Corowa Shire Council has convened a Constitutional People’s
Conference to be held at Corowa on 1 and 2 December 2001 in liaison with
Sir Zelman Cowen PC AK, Richard McGarvie AC and Jack Hammond QC. It is
to be held on an inclusive basis and loosely patterned on the Corowa
Conference of 1893, which re-railed the Federation process at that time.
This is a summary discussion paper to help open up some lateral thinking and debate on the best way forward and follows some consultation and research on the issues. The Parliamentary Library has also efficiently assisted my research and I thank them and others who have been involved.
In preparing for Corowa I have proceeded along a pathway excluding
plebiscites for the time being, the reason is that whilst they can give
a good indication of what people want, plebiscites formally have no
powers to change anything. They are absolutely no guarantee of a
successful referendum end process.
I recognise some others prefer a plebiscite process but it could lead to immense frustration. It is far better that a specific and legally tight referendum process be employed in my opinion, and one within the Westminster system throughout.
To this end many widely diverse options have been considered including the Green option as one way forward. It asks the people if they want another referendum on the republic with a one off multiple choice for selecting a President.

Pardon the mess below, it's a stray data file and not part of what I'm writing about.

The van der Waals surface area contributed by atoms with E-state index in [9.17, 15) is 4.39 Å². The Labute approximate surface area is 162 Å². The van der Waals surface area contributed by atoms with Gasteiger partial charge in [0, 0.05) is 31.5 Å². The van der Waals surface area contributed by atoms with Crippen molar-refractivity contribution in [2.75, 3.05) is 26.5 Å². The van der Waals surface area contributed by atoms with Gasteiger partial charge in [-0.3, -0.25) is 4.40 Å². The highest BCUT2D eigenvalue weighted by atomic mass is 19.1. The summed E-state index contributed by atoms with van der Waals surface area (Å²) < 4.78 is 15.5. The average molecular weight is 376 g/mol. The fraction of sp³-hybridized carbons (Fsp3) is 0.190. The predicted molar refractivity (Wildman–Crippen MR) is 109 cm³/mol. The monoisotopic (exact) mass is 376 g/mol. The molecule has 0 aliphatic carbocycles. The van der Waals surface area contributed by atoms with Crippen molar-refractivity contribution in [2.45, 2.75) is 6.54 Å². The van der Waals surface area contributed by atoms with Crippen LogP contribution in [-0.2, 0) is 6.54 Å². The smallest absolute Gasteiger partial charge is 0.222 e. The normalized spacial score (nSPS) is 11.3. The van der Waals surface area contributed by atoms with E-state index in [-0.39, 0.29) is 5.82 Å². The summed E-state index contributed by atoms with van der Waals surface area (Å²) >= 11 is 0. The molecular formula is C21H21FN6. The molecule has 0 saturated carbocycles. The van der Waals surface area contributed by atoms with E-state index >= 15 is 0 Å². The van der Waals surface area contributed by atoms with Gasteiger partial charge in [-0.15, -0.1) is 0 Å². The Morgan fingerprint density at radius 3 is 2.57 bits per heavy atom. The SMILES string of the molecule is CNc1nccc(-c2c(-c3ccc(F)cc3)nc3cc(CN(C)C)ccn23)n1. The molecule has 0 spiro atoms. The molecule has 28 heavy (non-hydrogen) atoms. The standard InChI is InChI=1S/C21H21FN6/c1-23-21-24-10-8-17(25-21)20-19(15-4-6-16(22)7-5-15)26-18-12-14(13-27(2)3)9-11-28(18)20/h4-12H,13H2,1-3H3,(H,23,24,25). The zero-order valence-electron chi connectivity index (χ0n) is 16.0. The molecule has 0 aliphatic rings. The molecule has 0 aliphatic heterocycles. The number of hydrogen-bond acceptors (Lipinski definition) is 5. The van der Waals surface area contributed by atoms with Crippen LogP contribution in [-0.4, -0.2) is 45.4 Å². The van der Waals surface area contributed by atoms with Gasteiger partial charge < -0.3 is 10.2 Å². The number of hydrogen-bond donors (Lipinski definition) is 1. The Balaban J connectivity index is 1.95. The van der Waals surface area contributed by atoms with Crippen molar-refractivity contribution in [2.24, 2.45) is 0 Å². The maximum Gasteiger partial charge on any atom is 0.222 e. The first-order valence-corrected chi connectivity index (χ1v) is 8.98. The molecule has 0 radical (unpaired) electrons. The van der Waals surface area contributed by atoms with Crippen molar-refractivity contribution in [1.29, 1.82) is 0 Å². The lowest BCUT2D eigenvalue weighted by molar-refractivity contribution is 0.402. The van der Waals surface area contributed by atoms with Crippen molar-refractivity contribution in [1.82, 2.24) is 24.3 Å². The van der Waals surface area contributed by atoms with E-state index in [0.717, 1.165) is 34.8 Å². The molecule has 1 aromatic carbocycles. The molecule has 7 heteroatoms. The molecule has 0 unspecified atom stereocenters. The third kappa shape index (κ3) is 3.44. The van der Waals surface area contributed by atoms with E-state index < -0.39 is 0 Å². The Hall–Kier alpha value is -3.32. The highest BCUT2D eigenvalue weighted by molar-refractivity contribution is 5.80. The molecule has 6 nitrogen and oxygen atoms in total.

In the event of no one model emerging to contest the status quo: to find a fair, legally secure and concise way forward for the people to consider constitutional change relating to a republic, should this be their wish.
It is not necessary to hold referendums separate from general election polling days and precedent exists to put forward more than one referendum question on a Federal polling day. This greatly reduces the cost of holding a referendum.
The Australian people have over decades demonstrated their aversion
to strongly disputed change and are always suspicious of elite driven
change, this tends to rule out several options where there is a leap of
On balance I favour two options depicted as green and gold for detailed consideration, taking into account the following:
Therefore a broadly neutral approach, which is clear-cut, should be utilised.